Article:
Have you ever tried to ask a parent, grandparent, aunt, or uncle about their memories of the past and come up empty? I definitely have. It usually goes something like this:
ME: “Can you tell me about So-And-So?”
THEM: “Well, what do you want to know?”
ME: “Um, anything…everything…whatever you can remember.” (figuring I don’t know what I don’t know, right?)
THEM: “So-And-So was a really great person.” (or something general like that)
ME: Disappointed, because I was hoping for more and I clearly did have an idea what I wanted to know.
If you can relate to this interaction – or simply want to avoid one like it! – read on. These are some tips I’ve learned while helping people collect memories for their family stories.
5 Tips to Collecting Memories:
1. It’s hard to get someone started talking. Be sensitive. Put yourself in their shoes. It’s a bit overwhelming at first to be asked something so sweeping like, “What do you remember about your mom?” You remember lots of things, but where do you start? What’s most important? What does this person really want to hear about? And very likely there are emotions wrapped up in the questions, too.
2. Start with specific questions geared toward fact-finding. Narrow the questions a bit, keep them aimed at fact-finding (not memories just yet) and get ready to ask a few in a row to get them talking. “Where did your mom grow up?” “Did your mom have siblings?” “Did your mom go to school?” “How did your mom meet your dad?” “Did your mom ever have a job outside the home?” “Did your mom have hobbies?” “Who were your mom’s closest friends?” You get the idea.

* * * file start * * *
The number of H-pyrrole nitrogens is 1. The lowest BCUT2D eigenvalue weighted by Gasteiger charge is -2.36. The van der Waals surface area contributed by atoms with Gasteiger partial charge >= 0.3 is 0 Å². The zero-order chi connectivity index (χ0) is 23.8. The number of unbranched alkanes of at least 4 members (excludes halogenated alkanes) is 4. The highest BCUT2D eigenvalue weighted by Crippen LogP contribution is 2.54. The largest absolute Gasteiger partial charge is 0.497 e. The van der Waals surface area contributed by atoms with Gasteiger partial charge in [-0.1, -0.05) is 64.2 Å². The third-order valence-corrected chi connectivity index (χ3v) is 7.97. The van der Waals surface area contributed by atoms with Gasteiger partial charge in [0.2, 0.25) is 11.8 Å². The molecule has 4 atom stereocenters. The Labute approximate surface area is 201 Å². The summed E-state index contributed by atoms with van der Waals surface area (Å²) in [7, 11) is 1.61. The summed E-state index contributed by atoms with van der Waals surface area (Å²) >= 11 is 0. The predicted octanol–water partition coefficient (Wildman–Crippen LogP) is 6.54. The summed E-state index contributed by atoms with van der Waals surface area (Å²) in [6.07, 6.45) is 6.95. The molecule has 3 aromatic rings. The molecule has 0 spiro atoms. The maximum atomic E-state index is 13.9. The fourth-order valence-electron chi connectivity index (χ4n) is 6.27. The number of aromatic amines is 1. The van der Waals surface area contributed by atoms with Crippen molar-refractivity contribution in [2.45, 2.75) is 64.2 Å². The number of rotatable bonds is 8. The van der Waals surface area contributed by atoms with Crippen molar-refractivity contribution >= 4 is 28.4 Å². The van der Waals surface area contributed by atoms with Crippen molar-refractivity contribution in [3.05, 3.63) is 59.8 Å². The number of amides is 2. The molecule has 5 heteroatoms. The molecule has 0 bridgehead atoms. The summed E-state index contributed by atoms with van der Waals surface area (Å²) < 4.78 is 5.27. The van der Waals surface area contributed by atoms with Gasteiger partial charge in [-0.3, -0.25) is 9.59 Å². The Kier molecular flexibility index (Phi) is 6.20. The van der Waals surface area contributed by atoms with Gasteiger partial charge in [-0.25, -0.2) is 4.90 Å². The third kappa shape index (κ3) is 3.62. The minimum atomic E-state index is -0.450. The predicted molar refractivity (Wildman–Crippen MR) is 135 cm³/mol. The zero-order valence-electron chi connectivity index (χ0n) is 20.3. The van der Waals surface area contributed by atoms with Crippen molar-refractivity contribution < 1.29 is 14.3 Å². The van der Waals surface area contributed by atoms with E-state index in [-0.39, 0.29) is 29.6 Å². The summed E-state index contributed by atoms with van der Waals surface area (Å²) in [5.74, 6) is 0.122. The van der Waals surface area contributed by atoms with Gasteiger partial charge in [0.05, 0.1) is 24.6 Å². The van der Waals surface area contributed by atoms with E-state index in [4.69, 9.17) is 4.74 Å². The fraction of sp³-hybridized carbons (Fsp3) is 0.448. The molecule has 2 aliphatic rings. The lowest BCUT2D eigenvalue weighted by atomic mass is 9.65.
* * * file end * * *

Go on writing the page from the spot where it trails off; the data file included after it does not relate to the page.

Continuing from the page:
3. Gradually work in questions aimed at collecting memories, referencing any facts you just learned. “Do you remember your mom getting you ready for school?” “Do you remember any advice your mom gave you?” “What was it like to have a mom with a job outside the home?” “What was your favorite thing your mom cooked for you?” “Did your mom ever teach you any of her hobbies?” “Was your mom strict with you and your siblings?” “Do you remember any of her favorite outfits?”
4. Ask probing follow-up questions. You’ll find that each memory triggers another. Probe a bit further if you think there’s more to an answer. “Oh really, tell me why?” “What made you feel that way?” “Tell me more about that.” “Did you like that or not? And why?”
5. Use props. Sometimes it is very helpful to have a photograph, a book, a quilt, a piece of artwork – anything to trigger a memory or a story. Sometimes this could be a person too, like a sibling who may have shared memories. If someone is in their own home, this can be even easier – just look around and ask questions about their surroundings.
If you reach the point where sentences are starting with “I remember one time when….”, then congratulations! You have reached memory-collecting nirvana. At this point it might be harder to stop the conversation than it was to get it started!! (A good problem!)
Do you have any additional thoughts and tips from your own experiences collecting memories? I’d love to hear things that have worked well for you, things that haven’t worked at all, and any questions, of course!
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